Unity Gets the Vulkan Renderer Preview
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Unity Gets the Vulkan Renderer Preview
29 September, 2016
News

Developers from Unity Technologies have presented the first developer preview of the upcoming Vulkan renderer for Unity, previously announced at Google I/O. Vulkan is a new generation graphics and compute API that provides high-efficiency, cross-platform access to modern GPUs in both PCs and on mobile platforms. 

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The main benefit of Vulkan over older mobile rendering APIs such as OpenGL ES 3.x is speed. Vulkan is designed to take advantage of multiple CPU cores by allowing the application to build command lists in multiple threads in parallel. This allows the application to take advantage of all of the CPU cores on the device, improving performance. The Vulkan preview release supports this via the “Enable Graphics Jobs” checkbox in the player settings. However, we’re seeing large performance gains even when running the renderer in a single thread. In one of our internal benchmarks we’re seeing up to 35% improvement in frame times on Android, compared to OpenGL ES 3.1 renderer, even though they’re both running in a single rendering thread!

The build is based on Unity 5.5 beta 4 release. Remember to back up your projects before trying this out!

To enable Vulkan support, open “Player Settings…”, go to the “Other Settings” pane and clear the “Auto Graphics API” checkbox. You are presented with an ordered list of graphics APIs to choose from. If Vulkan is not on that list, click the ‘+’ sign at the bottom of the list to add it. Then drag Vulkan to be the first item on the list so that it’ll be used whenever supported, and you’re done! All your existing shaders will get translated to Vulkan SPIR-V (unless specifically disabled via #pragma only_renderers or similar), and the idea is that things should “Just Work”.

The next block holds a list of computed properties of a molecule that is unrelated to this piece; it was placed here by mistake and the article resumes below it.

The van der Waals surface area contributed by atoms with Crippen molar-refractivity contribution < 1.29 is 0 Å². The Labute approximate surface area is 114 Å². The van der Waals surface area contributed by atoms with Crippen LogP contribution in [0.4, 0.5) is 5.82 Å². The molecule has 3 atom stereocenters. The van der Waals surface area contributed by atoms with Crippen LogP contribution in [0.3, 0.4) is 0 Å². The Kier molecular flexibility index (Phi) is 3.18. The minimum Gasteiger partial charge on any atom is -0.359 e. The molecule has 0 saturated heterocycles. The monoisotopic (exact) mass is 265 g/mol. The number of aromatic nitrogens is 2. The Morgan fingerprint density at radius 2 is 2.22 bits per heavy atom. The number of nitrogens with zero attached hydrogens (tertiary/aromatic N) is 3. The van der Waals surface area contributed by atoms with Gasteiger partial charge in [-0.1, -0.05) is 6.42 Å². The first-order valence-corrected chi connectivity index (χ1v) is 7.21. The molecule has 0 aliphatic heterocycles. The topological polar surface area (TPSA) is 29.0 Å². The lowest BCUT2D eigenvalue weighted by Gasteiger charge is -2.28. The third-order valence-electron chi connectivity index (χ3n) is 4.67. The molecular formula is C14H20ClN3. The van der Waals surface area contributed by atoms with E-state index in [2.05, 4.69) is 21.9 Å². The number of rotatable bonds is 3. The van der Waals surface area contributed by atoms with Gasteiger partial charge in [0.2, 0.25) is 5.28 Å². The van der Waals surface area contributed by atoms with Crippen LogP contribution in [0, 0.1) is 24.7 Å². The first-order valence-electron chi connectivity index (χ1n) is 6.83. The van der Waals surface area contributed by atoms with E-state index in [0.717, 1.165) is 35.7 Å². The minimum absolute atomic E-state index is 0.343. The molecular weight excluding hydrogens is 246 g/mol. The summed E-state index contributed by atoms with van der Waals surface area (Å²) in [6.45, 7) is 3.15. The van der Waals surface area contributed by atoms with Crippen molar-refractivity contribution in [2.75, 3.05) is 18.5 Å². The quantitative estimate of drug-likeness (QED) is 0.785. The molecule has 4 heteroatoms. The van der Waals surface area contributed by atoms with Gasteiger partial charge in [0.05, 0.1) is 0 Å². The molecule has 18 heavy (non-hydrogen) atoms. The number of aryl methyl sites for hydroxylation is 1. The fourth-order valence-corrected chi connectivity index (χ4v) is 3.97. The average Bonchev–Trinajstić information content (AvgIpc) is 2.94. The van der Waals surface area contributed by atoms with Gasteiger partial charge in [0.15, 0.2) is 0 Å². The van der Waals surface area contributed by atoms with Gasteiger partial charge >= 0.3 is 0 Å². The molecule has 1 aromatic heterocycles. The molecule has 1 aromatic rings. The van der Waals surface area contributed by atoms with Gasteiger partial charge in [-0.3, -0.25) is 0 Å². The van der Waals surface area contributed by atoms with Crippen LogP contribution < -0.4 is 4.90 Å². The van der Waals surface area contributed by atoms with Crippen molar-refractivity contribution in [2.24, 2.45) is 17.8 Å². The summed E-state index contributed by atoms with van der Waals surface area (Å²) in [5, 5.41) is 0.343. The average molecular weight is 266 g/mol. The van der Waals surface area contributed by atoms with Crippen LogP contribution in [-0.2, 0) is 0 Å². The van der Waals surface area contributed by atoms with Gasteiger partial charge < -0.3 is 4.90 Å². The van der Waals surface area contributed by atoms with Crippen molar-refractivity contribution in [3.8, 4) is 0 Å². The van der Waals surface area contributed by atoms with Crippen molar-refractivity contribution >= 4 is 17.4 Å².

Unity Technologies

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You can also experiment with the Enable Graphics Jobs checkbox, it can give a nice performance boost especially on multi-core CPUs.

NOTE! When targeting Android, make sure you never have both “Multithreaded Rendering” and “Graphics Jobs (Experimental)” settings enabled at the same time. They are mutually exclusive, and in the final version we’ll silently ignore the Multithreaded Renderer setting if Graphics Jobs are enabled.

Now, just build & run, and if everything went as planned, you should see something like this in the player log at startup:

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The preview build supports Windows, Android and Linux. The company states there some issues they’re working on, which you can check out here.

Get the experimental build from beta page.

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